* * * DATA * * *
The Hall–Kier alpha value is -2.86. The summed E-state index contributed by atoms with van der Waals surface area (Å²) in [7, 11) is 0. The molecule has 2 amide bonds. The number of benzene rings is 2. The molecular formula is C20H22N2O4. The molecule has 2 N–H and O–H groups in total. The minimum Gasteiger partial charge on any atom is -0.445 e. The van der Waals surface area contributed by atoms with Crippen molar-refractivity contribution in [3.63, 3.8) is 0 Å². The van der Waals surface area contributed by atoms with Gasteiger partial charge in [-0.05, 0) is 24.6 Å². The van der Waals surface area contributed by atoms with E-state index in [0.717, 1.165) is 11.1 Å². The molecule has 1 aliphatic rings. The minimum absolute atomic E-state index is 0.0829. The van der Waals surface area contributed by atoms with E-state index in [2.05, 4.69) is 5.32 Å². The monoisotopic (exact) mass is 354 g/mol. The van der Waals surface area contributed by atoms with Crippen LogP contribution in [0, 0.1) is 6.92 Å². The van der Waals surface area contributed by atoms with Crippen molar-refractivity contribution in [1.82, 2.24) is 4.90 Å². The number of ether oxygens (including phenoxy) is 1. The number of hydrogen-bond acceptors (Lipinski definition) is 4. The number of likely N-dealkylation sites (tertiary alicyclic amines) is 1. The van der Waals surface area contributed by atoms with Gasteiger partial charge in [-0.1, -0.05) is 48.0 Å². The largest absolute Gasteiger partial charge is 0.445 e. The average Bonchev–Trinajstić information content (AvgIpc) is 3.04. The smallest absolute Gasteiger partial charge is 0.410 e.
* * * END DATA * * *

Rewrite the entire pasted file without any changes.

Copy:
The Hall–Kier alpha value is -2.86. The summed E-state index contributed by atoms with van der Waals surface area (Å²) in [7, 11) is 0. The molecule has 2 amide bonds. The number of benzene rings is 2. The molecular formula is C20H22N2O4. The molecule has 2 N–H and O–H groups in total. The minimum Gasteiger partial charge on any atom is -0.445 e. The van der Waals surface area contributed by atoms with Crippen molar-refractivity contribution in [3.63, 3.8) is 0 Å². The van der Waals surface area contributed by atoms with Gasteiger partial charge in [-0.05, 0) is 24.6 Å². The van der Waals surface area contributed by atoms with E-state index in [0.717, 1.165) is 11.1 Å². The molecule has 1 aliphatic rings. The minimum absolute atomic E-state index is 0.0829. The van der Waals surface area contributed by atoms with E-state index in [2.05, 4.69) is 5.32 Å². The monoisotopic (exact) mass is 354 g/mol. The van der Waals surface area contributed by atoms with Crippen LogP contribution in [0, 0.1) is 6.92 Å². The van der Waals surface area contributed by atoms with Crippen molar-refractivity contribution in [1.82, 2.24) is 4.90 Å². The number of ether oxygens (including phenoxy) is 1. The number of hydrogen-bond acceptors (Lipinski definition) is 4. The number of likely N-dealkylation sites (tertiary alicyclic amines) is 1. The van der Waals surface area contributed by atoms with Gasteiger partial charge in [-0.1, -0.05) is 48.0 Å². The largest absolute Gasteiger partial charge is 0.445 e. The average Bonchev–Trinajstić information content (AvgIpc) is 3.04. The smallest absolute Gasteiger partial charge is 0.410 e.